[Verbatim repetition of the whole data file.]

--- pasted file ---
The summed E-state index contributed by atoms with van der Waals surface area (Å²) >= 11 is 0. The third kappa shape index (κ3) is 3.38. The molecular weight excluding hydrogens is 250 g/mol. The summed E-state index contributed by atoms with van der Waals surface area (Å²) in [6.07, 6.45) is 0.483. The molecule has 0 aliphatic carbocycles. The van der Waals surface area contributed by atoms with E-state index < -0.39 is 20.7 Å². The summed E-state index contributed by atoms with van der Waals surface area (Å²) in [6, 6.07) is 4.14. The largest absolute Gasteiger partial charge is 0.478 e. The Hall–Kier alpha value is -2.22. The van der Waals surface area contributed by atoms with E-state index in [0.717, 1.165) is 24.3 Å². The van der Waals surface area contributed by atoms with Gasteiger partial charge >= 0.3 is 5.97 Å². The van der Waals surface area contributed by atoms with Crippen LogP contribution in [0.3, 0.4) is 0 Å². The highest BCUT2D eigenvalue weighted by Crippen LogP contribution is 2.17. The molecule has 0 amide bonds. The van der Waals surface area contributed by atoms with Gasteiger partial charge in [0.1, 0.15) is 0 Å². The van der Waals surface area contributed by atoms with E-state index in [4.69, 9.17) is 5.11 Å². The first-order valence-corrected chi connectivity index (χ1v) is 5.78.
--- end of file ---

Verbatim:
The summed E-state index contributed by atoms with van der Waals surface area (Å²) >= 11 is 0. The third kappa shape index (κ3) is 3.38. The molecular weight excluding hydrogens is 250 g/mol. The summed E-state index contributed by atoms with van der Waals surface area (Å²) in [6.07, 6.45) is 0.483. The molecule has 0 aliphatic carbocycles. The van der Waals surface area contributed by atoms with E-state index < -0.39 is 20.7 Å². The summed E-state index contributed by atoms with van der Waals surface area (Å²) in [6, 6.07) is 4.14. The largest absolute Gasteiger partial charge is 0.478 e. The Hall–Kier alpha value is -2.22. The van der Waals surface area contributed by atoms with E-state index in [0.717, 1.165) is 24.3 Å². The van der Waals surface area contributed by atoms with Gasteiger partial charge >= 0.3 is 5.97 Å². The van der Waals surface area contributed by atoms with Crippen LogP contribution in [0.3, 0.4) is 0 Å². The highest BCUT2D eigenvalue weighted by Crippen LogP contribution is 2.17. The molecule has 0 amide bonds. The van der Waals surface area contributed by atoms with Gasteiger partial charge in [0.1, 0.15) is 0 Å². The van der Waals surface area contributed by atoms with E-state index in [4.69, 9.17) is 5.11 Å². The first-order valence-corrected chi connectivity index (χ1v) is 5.78.